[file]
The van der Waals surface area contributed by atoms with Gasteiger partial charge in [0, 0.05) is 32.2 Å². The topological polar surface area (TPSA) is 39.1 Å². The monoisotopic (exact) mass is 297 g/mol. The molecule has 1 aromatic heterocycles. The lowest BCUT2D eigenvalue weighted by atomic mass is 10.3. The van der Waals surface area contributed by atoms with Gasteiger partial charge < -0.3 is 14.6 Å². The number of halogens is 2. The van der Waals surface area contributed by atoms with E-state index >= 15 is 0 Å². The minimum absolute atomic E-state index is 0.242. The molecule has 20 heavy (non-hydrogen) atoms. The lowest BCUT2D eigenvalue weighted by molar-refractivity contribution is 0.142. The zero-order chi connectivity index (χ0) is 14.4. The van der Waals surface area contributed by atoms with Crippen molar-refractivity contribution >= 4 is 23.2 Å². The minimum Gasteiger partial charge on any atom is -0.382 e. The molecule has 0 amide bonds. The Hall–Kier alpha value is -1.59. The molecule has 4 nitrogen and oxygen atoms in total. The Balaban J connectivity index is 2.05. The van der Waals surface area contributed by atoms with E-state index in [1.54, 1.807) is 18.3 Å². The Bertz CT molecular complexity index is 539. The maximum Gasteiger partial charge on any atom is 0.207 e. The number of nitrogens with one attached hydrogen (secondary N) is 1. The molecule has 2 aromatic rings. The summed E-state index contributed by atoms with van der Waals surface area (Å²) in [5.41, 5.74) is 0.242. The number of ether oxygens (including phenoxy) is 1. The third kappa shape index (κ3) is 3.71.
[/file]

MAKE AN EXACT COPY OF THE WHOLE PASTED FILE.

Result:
The van der Waals surface area contributed by atoms with Gasteiger partial charge in [0, 0.05) is 32.2 Å². The topological polar surface area (TPSA) is 39.1 Å². The monoisotopic (exact) mass is 297 g/mol. The molecule has 1 aromatic heterocycles. The lowest BCUT2D eigenvalue weighted by atomic mass is 10.3. The van der Waals surface area contributed by atoms with Gasteiger partial charge < -0.3 is 14.6 Å². The number of halogens is 2. The van der Waals surface area contributed by atoms with E-state index >= 15 is 0 Å². The minimum absolute atomic E-state index is 0.242. The molecule has 20 heavy (non-hydrogen) atoms. The lowest BCUT2D eigenvalue weighted by molar-refractivity contribution is 0.142. The zero-order chi connectivity index (χ0) is 14.4. The van der Waals surface area contributed by atoms with Crippen molar-refractivity contribution >= 4 is 23.2 Å². The minimum Gasteiger partial charge on any atom is -0.382 e. The molecule has 0 amide bonds. The Hall–Kier alpha value is -1.59. The molecule has 4 nitrogen and oxygen atoms in total. The Balaban J connectivity index is 2.05. The van der Waals surface area contributed by atoms with E-state index in [1.54, 1.807) is 18.3 Å². The Bertz CT molecular complexity index is 539. The maximum Gasteiger partial charge on any atom is 0.207 e. The number of nitrogens with one attached hydrogen (secondary N) is 1. The molecule has 2 aromatic rings. The summed E-state index contributed by atoms with van der Waals surface area (Å²) in [5.41, 5.74) is 0.242. The number of ether oxygens (including phenoxy) is 1. The third kappa shape index (κ3) is 3.71.